Continuing a decade-long tradition, Student Affairs and the United Church of Christ at Dartmouth are inviting students and community members to join a Thanksgiving feast at noon on Thanksgiving Day.
The event will be held at the church at 40 College St. in Hanover.
“It’s always a wonderful, varied group,” says the Rev. Robert Grabill, assistant pastor at the church. “It is often people who can’t travel home for the break, either because they are international students or for other reasons. We also have community members and members of our church family, many coming early to set up and staying after to clean up.”
The dinner, which is cosponsored by the Office of Pluralism and Leadership and the First Generation Office, will include turkey and all the fixings, as well as vegetarian, vegan, and halal options, and the celebrants will recognize the Wabanaki, Abenaki, and other Native peoples before the meal, Grabill says. In addition, UCC church members will be bringing a selection of pot-luck pies.
In past years the feast has attracted from 40 to 60 people, Grabill says, urging those planning to attend to RSVP to him by email.
Jay Davis ’90, director of the First Generation Office and assistant dean of undergraduate students, recognized the UCC and Grabill’s efforts to organize the gathering.
“It is his energy and the church’s warm openness to students that has made this event possible all these years,” Davis says. “The Division of Student Affairs is honored to help support this wonderful meal for our students, hosted at the church on Thanksgiving Day when the college is observing the holiday.”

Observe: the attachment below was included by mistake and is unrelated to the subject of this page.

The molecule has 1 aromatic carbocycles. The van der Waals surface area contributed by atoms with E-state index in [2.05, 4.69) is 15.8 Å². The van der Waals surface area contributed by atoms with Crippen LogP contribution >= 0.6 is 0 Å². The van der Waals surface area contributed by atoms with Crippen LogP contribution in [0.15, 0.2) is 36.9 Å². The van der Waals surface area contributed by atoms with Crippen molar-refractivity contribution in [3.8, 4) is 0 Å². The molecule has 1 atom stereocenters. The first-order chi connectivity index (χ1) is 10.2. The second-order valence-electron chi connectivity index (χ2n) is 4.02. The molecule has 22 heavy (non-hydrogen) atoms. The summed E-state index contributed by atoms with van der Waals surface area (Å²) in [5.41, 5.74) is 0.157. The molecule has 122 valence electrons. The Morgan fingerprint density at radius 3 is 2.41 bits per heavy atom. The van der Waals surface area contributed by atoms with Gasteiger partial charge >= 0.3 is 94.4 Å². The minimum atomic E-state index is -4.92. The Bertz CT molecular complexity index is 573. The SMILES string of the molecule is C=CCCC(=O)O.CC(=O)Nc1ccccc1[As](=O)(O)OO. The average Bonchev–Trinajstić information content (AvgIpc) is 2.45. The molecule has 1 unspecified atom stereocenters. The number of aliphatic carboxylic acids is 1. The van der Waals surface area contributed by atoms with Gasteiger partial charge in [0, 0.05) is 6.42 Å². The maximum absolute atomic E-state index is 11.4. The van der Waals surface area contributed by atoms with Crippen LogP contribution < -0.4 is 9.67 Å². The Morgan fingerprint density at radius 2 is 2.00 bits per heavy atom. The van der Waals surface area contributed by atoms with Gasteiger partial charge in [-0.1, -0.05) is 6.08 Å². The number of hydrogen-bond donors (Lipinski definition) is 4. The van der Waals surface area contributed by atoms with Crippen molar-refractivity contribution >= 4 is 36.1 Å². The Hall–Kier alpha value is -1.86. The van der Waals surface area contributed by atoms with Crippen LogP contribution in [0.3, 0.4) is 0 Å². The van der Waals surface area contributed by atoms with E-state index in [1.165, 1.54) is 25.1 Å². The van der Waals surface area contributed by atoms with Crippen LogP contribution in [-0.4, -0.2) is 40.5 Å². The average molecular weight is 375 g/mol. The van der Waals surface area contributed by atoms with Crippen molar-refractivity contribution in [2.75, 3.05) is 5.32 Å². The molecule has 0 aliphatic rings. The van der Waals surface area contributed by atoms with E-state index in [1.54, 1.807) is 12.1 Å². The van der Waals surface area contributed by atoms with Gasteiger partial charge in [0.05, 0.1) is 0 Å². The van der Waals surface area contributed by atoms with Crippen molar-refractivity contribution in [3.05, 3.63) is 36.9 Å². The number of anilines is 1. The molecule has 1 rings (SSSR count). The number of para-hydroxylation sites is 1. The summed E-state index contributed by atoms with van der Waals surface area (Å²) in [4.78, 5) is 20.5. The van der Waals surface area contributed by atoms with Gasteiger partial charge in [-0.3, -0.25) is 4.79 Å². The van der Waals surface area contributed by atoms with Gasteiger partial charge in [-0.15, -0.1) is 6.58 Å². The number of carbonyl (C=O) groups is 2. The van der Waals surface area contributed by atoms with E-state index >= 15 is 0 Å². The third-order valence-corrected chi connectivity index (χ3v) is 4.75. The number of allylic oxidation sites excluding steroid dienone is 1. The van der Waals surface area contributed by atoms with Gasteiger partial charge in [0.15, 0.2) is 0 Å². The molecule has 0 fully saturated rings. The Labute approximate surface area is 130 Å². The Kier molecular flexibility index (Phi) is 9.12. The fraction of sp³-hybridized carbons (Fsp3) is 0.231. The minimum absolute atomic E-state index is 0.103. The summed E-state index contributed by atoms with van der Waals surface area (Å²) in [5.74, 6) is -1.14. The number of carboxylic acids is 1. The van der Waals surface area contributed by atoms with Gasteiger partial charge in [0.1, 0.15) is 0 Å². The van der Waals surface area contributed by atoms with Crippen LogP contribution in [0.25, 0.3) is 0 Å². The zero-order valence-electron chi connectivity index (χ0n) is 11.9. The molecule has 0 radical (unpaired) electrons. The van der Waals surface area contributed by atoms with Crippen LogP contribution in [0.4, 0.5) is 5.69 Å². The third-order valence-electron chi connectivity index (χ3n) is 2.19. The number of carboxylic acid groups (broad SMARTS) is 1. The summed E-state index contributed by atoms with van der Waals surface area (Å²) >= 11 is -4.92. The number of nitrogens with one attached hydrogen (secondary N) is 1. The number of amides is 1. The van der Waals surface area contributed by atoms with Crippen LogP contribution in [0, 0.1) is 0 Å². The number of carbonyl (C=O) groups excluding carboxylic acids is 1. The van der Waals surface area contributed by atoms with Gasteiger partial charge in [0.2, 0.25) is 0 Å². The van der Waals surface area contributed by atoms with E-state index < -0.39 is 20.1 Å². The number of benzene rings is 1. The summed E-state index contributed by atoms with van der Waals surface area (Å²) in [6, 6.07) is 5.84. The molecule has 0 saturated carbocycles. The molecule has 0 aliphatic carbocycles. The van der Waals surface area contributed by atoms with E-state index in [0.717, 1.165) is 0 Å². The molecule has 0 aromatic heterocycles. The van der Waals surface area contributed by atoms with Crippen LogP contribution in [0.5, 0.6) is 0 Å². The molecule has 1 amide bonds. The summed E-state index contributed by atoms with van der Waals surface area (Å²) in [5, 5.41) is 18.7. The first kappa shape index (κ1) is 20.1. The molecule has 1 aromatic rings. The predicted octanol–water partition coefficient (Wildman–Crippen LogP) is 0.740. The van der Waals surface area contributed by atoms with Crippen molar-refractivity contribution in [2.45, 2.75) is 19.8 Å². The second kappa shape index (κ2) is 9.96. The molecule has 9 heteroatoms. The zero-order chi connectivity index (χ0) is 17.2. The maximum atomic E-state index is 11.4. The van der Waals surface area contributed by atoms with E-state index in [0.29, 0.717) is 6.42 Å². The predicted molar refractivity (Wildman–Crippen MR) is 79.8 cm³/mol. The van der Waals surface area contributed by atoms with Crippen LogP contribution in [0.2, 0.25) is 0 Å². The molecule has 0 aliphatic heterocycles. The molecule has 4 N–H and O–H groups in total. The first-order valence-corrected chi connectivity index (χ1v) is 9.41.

On Thursday, as the fall term wound down, the Society for the Advancement of Chicanos/Hispanics and Native Americans in Science, an association dedicated to building a community and support system for minorities in STEM, particularly Chicanos and Native Americans, hosted a “Celebrating Cultural Diversity Potluck/Friendsgiving,” inviting people of all cultures to come and bring a favorite dish.
The 5 p.m. gathering in Guarini Commons of Anonymous Hall drew about a dozen people and a potluck spread that included cheesecake, tapioca rice balls that are often served at Chinese New Year, empanadas and other dishes and snack foods.
“We wanted to get together just to celebrate the holidays. A lot of us are quite far from home,” says Sarah Najera, Guarini ’25, a graduate student in biochemistry and a member of the executive board of SACNAS.
“It’s open to anyone—people of all backgrounds, students who can’t go back home for the holidays—and just a get-together to celebrate different foods.”
Jose Delgado, Guarini ’23, a graduate student in biochemistry and cell biology, says the group has been putting on a number of gatherings and conducting outreach since the Dartmouth chapter of the national organization was founded this fall.
“This is one of our smaller, more intimate get-togethers. It’s all about sharing good food,” Delgado says.